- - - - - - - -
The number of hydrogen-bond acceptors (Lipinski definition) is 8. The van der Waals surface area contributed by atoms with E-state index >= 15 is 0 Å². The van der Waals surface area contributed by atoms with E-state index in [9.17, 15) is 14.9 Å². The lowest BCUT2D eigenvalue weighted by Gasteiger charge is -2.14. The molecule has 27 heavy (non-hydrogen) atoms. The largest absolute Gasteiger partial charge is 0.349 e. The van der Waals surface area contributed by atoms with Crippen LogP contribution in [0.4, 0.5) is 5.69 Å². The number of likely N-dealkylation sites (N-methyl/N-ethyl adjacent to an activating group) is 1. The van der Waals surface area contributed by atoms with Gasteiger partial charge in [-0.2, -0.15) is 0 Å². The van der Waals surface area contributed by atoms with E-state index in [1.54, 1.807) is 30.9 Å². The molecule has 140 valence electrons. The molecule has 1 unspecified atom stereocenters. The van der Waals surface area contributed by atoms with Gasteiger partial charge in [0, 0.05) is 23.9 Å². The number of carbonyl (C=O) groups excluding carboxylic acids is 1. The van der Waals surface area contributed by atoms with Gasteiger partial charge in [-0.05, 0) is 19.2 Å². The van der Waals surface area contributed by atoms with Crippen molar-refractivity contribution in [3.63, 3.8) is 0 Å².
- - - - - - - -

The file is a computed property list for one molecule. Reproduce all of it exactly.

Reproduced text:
The number of hydrogen-bond acceptors (Lipinski definition) is 8. The van der Waals surface area contributed by atoms with E-state index >= 15 is 0 Å². The van der Waals surface area contributed by atoms with E-state index in [9.17, 15) is 14.9 Å². The lowest BCUT2D eigenvalue weighted by Gasteiger charge is -2.14. The molecule has 27 heavy (non-hydrogen) atoms. The largest absolute Gasteiger partial charge is 0.349 e. The van der Waals surface area contributed by atoms with Crippen LogP contribution in [0.4, 0.5) is 5.69 Å². The number of likely N-dealkylation sites (N-methyl/N-ethyl adjacent to an activating group) is 1. The van der Waals surface area contributed by atoms with Gasteiger partial charge in [-0.2, -0.15) is 0 Å². The van der Waals surface area contributed by atoms with E-state index in [1.54, 1.807) is 30.9 Å². The molecule has 140 valence electrons. The molecule has 1 unspecified atom stereocenters. The van der Waals surface area contributed by atoms with Gasteiger partial charge in [0, 0.05) is 23.9 Å². The number of carbonyl (C=O) groups excluding carboxylic acids is 1. The van der Waals surface area contributed by atoms with Gasteiger partial charge in [-0.05, 0) is 19.2 Å². The van der Waals surface area contributed by atoms with Crippen molar-refractivity contribution in [3.63, 3.8) is 0 Å².